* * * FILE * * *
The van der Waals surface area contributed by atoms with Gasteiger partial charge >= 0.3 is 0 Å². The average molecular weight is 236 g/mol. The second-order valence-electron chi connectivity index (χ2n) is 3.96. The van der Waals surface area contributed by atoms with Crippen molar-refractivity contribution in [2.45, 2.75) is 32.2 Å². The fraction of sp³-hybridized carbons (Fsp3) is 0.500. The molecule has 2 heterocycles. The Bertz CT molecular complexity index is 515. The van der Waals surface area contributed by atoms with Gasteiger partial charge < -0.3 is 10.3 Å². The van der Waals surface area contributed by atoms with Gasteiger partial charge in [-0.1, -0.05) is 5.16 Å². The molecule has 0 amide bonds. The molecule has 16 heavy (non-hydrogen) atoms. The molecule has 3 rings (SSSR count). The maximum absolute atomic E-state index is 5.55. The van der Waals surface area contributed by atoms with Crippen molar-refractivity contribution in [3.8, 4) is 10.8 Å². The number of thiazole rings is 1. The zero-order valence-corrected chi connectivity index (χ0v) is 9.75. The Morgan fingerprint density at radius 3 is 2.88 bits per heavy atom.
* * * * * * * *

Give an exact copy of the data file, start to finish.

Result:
The van der Waals surface area contributed by atoms with Gasteiger partial charge >= 0.3 is 0 Å². The average molecular weight is 236 g/mol. The second-order valence-electron chi connectivity index (χ2n) is 3.96. The van der Waals surface area contributed by atoms with Crippen molar-refractivity contribution in [2.45, 2.75) is 32.2 Å². The fraction of sp³-hybridized carbons (Fsp3) is 0.500. The molecule has 2 heterocycles. The Bertz CT molecular complexity index is 515. The van der Waals surface area contributed by atoms with Gasteiger partial charge < -0.3 is 10.3 Å². The van der Waals surface area contributed by atoms with Gasteiger partial charge in [-0.1, -0.05) is 5.16 Å². The molecule has 0 amide bonds. The molecule has 16 heavy (non-hydrogen) atoms. The molecule has 3 rings (SSSR count). The maximum absolute atomic E-state index is 5.55. The van der Waals surface area contributed by atoms with Crippen molar-refractivity contribution in [3.8, 4) is 10.8 Å². The number of thiazole rings is 1. The zero-order valence-corrected chi connectivity index (χ0v) is 9.75. The Morgan fingerprint density at radius 3 is 2.88 bits per heavy atom.